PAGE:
Andy Palacio 
Kobo Town || Carnival of the GhostsThe Garifuna Collective || AbanThe Garifuna Collective || Hamala (Let Him Fly)Doctor Nativo || GuatemayaKobo Town || Where the Galleon SankGuayo Cedeño || Coco BarAurelio || DarandiRoberto López || Criollo ElectrikCalypso Rose || Far From Home || Garifuna RemixedThe Garifuna Collective || AyóAurelio || LándiniKobo Town || Jumbie in the JukeboxAurelio || Laru BeyaThe Garifuna Collective || UmalaliThe Garifuna Collective || WátinaAurelio || Garifuna SoulLeroy Young (The Grandmaster) || Just Like That.Various Artists || ParandaMr. Peters || Weh Mi Lova DehLugua & The Larubeya Drummers || BumariAndy Palacio || Keimoun
In addition to being the first locally produced release on CD, Keimoun is also considered by many as the most significant recording to come out of Belize, and was the first to attract international attention and acclaim. 

Always ahead of its time, Keimoun is a seminal, trend-setting album that even after 7 years of its release is still gaining new fans. It was voted by Rough Guide as one of the 100 essential recordings from the Caribbean and Latin America. Andy Palacio, is not only Belize’s most popular musician and performing artist, but a serious music and cultural archivist with a deep commitment to preserving the values of his Garifuna culture. 

Andy Palacio

Born and raised in the coastal village of Barranco, Andy grew up listening to traditional Garifuna music as well as imported sounds coming over the radio from neighbouring Honduras, Guatemala, the Caribbean and the United States. 

Along with some of his peers, he joined local bands even while in high school and began developing his own voice, performing covers of popular Caribbean and Top 40 songs. However, it was while working with a literacy project on Nicaragua’s Atlantic Coast in 1980 and realizing that the Garifuna language and culture was steadily dying in that country, that a strong cultural awareness took hold and his approach to music became more defined. 

"I saw what had happened to my people. The cultural erosion I saw deeply affected my outlook," he said, "and I definitely had to react to that reality." 

His reaction took the form of diving deeper into the language and rhythms of the Garifuna. “It was a conscious strategy. I felt that music was an excellent medium to preserve the culture. I saw it as a way of maintaining cultural pride and self esteem – especially in young people.” 

And so began a unique fusion of Garifuna and contemporary music. 

Upon returning to Belize, Andy encountered ” a renaissance of young Garifuna intellectuals,” who were writing poetry and songs in their native language. He saw the emergence of what was dubbed Punta Rock and enthusiastically took part in developing the form.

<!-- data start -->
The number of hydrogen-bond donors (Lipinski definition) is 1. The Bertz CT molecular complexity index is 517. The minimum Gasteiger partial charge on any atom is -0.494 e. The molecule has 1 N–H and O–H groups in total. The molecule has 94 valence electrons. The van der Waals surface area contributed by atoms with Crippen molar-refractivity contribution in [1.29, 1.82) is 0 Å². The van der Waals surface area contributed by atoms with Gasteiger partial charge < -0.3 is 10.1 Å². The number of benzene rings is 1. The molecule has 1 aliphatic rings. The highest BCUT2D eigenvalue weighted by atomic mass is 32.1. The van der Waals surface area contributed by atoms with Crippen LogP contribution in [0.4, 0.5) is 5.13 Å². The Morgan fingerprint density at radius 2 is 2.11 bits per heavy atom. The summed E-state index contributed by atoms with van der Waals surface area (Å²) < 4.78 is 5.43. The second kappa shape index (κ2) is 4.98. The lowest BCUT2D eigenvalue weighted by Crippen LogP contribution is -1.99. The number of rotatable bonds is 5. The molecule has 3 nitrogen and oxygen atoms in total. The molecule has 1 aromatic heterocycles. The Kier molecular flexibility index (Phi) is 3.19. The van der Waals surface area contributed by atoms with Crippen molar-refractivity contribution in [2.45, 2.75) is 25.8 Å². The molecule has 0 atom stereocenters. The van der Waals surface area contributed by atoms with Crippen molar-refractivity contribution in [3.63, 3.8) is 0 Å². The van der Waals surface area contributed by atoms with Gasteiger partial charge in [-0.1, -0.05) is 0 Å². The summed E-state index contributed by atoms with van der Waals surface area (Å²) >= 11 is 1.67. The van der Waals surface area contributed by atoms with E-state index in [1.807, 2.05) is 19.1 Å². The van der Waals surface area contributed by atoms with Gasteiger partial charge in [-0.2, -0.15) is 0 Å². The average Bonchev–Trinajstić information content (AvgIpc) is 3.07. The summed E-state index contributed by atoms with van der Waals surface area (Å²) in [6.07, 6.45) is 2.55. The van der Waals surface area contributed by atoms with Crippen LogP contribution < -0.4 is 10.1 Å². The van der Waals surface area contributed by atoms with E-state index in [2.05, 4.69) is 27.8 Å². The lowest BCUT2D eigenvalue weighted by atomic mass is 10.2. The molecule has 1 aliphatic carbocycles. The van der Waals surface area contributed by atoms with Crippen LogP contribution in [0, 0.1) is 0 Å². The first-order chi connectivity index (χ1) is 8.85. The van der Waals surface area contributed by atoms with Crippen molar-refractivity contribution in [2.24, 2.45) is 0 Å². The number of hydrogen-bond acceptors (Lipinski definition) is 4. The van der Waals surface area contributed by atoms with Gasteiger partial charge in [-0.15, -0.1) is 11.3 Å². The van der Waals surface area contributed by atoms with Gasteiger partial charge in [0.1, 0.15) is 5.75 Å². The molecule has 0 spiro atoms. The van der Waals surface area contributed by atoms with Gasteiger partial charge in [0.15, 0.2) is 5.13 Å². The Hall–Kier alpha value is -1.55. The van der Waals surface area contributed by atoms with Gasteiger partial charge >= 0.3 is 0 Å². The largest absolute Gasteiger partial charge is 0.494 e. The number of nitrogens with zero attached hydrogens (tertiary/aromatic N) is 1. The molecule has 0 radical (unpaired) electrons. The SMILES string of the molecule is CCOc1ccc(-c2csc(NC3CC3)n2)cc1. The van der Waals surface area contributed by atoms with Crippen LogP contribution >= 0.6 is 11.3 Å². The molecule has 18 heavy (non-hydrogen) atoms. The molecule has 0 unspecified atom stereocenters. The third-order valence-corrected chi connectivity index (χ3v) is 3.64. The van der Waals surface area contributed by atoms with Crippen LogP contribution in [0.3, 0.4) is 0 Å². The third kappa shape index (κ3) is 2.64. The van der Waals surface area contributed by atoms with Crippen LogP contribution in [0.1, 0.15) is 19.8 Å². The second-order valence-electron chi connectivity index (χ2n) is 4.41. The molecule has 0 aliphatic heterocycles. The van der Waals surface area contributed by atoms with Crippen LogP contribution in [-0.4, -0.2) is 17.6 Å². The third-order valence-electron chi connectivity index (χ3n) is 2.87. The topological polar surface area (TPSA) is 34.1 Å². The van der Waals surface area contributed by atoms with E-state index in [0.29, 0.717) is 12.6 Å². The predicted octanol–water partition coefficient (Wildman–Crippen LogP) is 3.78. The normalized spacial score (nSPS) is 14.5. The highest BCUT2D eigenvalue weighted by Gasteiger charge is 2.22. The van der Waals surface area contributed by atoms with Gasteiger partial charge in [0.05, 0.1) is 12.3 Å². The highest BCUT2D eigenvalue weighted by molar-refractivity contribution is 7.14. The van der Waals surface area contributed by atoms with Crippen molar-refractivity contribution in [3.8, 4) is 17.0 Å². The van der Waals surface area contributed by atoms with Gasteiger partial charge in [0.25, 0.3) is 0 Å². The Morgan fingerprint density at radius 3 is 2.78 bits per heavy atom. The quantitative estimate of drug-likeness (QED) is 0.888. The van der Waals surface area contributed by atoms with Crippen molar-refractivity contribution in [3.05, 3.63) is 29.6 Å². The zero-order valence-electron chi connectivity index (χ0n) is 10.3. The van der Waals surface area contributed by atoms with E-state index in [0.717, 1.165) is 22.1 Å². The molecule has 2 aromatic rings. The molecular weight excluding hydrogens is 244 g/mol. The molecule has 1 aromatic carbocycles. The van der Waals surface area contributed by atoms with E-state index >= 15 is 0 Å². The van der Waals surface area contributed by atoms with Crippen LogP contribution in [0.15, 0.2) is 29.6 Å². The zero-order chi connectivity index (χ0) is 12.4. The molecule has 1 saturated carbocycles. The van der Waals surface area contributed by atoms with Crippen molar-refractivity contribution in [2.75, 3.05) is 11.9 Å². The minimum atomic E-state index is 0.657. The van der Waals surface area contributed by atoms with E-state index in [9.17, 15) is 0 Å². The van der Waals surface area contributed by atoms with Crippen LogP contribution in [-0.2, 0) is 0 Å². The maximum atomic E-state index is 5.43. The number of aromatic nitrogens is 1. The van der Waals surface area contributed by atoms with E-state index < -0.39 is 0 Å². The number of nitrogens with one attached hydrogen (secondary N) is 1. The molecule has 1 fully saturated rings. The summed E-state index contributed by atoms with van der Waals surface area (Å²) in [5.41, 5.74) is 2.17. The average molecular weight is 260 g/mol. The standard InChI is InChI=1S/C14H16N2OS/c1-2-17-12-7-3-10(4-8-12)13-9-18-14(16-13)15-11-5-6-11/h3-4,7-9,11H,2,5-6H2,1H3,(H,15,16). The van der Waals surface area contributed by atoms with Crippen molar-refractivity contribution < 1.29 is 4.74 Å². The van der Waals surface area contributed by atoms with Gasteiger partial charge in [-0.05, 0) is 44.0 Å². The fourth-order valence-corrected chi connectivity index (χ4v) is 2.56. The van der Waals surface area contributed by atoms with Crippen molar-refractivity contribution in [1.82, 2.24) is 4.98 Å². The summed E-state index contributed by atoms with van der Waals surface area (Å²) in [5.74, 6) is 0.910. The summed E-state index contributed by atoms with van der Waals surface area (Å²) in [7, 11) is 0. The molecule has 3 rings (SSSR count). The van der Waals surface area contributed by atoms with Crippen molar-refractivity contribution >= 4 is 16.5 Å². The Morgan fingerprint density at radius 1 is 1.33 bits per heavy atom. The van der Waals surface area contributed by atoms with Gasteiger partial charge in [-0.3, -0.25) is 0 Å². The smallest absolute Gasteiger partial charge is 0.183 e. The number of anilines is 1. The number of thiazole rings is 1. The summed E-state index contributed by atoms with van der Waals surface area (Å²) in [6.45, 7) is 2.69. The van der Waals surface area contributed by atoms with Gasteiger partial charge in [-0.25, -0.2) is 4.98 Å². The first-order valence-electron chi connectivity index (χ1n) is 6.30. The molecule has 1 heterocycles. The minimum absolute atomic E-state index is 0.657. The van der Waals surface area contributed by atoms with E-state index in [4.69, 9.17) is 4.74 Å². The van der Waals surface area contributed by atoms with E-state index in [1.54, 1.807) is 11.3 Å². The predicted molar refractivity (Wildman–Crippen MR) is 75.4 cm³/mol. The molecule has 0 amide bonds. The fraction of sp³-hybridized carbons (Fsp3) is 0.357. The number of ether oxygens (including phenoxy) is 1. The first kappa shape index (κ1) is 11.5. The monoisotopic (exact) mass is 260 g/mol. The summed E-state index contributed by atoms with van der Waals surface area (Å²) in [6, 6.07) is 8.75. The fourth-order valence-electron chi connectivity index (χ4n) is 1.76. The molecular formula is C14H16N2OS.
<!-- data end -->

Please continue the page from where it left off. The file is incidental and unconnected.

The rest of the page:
He began performing his own songs and gained stature as a musician and energetic Garifuna artist. During 1987 he was able to hone his skills after being invited to work in England with Cultural Partnerships Limited, a community arts organization. 

Andy PalacioReturning home to Belize with new skills and a four track recording system, he helped found “Sunrise”, an organization dedicated to preserving, documenting and distributing Belizean music. While his academic background and self-scholarship allowed for his on-going documentation of Garifuna culture through lyrics and music, it has been his exuberance as a performer that gained world-wide recognition. 

Since 1988, Andy Palacio gained enormous popularity both in Belize and abroad, having played before audiences in the Caribbean, the Americas and Europe and Asia. These include performances at the Festival Internacional de Cultura del Caribe in Cancun, Carifesta VI in Trinidad and Tobago, Carifesta VII in St. Kitts-Nevis, the Rainforest World Music Festival in Malaysia, Antillanse Feesten in Belgium, the World Traditional Performing Arts Festival in Japan and several others in the United States, Canada, Colombia, France, Germany and the U.K. 

In December 2004, he was appointed Cultural Ambassador and Deputy Administrator of the National Institute of Culture and History.

Andy Palacio: Lead Vocals, Back Vocals
Alexander "Pappy" Aranda: Garifuna Drums, Back Vocals
Bernard "Higgins" Higinio: Turtle Shells, Background Vocals
Dale Aranda: Maracas and Back Vocals
Yadam Gonzales: Bass & Keyboards
Josvanni Terry: Tenor, Alto and Soprano Saxophones
Dafnis Prieto: Drums
Norberto Rodriguez: Acoustic & Electric Guitars
Lynn Augustine, Denton Noralez, Desiree Diego, Delvorine Elijio, Catherine Castillo: Back Vocals
Esteban Puebla: Keyboard solos on 1, 12
Produced by Ivan Duran
Arranged by Andy Palacio and Yadam Glez
Recorded and Mixed by Alain Martinez, Micheal Baragaz
Digital Editing by Patricio "Pato" Urrutia
Mastered by Opus Audio, Mexico City, Mexico
Album Photography by Marie Louise Deruaz
Graphic Design by Vicente Rojo Cama